How To Build A JFET Transistor Buffer Pedal

Buffer

Jack Orman, the godfather of DIY effects pedals really knows his stuff when it comes to buffers. 

Overview

This JFET buffer is based on his designs and is simple enough for you to be up and running within an hour. As this buffer utilises a JFET, it produces a little less noise than a BJT alternative and has much higher input and output impedance possibilities.

If you’re after a buffer with lower input impedances, take a look at my DIY BJT transistor buffer pedal here.

Parts List

This is a fairly easy build with only 8 components:

Components

R1 – 10M Resistor
R2 – 2M2 Resistor
R3 – 2M2 Resistor
R4 – 10K Resistor
R5 – 100K Resistor

C1 – 100nF Film Capacitor
C2 – 1uF Electrolytic Capacitor

Q1 – J201, 2N5457 or MPF102 Transistor

Hardware

2 ¼ Inch Mono Input Jacks
DC Input
Transistor Socket
1590A Hammond Enclosure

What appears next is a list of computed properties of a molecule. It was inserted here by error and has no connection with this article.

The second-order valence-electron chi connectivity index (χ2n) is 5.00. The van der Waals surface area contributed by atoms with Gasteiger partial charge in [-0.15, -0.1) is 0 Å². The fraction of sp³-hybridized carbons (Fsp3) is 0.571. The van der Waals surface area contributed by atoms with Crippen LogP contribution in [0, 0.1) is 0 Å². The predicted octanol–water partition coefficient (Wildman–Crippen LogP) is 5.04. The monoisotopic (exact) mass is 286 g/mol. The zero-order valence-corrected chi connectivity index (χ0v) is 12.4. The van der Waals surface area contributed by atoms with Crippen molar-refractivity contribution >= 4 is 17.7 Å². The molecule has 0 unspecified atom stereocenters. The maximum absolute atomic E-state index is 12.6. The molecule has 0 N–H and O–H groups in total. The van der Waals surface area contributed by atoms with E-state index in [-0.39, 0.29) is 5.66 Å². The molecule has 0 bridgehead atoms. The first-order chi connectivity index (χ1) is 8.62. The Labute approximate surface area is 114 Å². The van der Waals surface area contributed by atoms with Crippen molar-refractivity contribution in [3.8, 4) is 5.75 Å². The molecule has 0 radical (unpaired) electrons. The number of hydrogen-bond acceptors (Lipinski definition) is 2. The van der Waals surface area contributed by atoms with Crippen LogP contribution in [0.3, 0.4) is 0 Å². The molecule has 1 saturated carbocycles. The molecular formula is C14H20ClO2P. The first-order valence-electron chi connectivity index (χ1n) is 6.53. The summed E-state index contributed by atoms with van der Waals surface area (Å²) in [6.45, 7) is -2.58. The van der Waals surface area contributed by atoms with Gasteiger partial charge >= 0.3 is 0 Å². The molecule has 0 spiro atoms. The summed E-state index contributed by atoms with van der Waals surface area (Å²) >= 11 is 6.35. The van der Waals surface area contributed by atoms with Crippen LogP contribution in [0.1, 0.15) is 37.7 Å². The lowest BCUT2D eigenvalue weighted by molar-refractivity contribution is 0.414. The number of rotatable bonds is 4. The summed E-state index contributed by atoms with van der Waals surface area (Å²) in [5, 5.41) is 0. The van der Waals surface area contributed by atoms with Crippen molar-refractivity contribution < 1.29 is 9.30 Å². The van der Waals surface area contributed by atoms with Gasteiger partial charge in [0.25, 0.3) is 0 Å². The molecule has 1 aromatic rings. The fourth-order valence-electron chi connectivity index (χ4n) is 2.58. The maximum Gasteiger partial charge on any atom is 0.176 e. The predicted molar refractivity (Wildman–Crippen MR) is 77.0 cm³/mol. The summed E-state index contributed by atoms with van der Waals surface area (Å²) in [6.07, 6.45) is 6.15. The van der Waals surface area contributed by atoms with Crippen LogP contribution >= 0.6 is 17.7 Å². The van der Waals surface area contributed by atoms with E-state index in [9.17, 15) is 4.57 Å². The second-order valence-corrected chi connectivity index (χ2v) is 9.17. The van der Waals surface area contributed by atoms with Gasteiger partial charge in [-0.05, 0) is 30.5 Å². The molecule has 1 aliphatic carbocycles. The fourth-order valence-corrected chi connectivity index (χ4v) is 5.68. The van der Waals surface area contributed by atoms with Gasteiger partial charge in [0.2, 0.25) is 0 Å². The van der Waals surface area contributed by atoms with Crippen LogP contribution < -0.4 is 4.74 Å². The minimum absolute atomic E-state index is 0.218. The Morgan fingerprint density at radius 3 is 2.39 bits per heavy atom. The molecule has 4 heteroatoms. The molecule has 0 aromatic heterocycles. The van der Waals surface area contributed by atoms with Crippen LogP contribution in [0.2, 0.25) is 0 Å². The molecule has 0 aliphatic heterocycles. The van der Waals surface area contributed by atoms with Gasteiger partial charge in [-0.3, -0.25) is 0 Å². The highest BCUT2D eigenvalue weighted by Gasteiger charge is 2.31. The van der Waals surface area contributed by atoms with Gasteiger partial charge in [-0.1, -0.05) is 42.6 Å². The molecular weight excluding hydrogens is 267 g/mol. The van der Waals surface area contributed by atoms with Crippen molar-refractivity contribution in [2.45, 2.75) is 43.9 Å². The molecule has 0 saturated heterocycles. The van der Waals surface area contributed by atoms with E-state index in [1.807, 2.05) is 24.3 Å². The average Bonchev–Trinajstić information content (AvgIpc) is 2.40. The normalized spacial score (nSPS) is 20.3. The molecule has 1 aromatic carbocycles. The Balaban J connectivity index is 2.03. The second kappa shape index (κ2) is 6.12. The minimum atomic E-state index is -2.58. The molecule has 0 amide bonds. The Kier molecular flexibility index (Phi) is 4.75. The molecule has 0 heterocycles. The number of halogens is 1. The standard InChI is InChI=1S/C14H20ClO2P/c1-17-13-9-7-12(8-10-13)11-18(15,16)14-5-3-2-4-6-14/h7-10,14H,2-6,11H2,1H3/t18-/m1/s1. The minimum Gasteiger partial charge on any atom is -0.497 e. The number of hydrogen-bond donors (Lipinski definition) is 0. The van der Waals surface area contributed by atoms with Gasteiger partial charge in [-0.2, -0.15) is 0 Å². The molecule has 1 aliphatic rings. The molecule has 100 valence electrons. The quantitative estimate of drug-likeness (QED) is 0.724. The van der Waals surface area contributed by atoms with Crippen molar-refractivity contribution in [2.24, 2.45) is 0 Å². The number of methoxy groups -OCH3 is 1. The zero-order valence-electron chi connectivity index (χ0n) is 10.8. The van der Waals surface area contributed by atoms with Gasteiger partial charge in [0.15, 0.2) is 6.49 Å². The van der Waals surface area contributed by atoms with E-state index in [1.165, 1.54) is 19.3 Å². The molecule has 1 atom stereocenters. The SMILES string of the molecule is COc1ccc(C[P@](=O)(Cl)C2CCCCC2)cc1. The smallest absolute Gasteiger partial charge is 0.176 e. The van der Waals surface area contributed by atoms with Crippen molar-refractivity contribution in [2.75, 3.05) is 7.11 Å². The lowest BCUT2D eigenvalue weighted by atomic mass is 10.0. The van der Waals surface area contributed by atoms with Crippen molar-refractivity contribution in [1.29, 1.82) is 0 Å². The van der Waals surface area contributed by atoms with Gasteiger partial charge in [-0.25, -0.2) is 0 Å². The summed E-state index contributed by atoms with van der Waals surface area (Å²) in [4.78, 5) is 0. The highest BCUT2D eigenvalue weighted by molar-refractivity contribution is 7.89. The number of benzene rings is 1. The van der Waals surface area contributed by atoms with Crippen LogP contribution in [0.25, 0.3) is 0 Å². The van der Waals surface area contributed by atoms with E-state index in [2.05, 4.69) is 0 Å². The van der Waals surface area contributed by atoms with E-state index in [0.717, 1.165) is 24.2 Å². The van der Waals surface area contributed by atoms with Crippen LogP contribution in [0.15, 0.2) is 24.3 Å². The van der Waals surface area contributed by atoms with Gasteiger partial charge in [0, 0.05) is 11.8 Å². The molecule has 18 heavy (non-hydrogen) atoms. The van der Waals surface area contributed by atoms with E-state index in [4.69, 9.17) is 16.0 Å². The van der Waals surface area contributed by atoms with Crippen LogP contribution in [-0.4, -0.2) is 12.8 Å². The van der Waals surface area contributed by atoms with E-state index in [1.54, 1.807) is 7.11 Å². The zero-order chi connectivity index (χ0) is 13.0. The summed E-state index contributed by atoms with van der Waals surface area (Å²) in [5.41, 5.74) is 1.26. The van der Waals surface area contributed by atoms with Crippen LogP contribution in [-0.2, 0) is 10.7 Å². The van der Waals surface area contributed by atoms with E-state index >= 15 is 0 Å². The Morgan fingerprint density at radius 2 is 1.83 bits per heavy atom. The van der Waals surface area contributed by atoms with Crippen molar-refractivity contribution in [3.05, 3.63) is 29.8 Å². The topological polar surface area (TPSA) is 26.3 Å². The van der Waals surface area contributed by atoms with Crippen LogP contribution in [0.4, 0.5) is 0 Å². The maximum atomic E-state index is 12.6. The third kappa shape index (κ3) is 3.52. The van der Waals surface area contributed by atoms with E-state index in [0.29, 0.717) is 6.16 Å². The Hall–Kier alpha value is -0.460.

Preparation

There are a couple of different options when building this buffer. You can either build it using the kit/PCB from Musikding or you can build it using stripboard. 

Here is a link to the kit from Musikding:

https://www.musikding.de/The-Buffer-Buffer-kit

If you’re happy to source your own components and looking to save a bit of money, why not check out their standalone PCB:

https://www.musikding.de/The-Buffer-Buffer-pcb

The other option is to build it on stripboard and this is how I built my buffer using the below layout:

http://tagboardeffects.blogspot.com/2014/08/buffers.html

This is a little different to the version from the kit, but the principles are the same.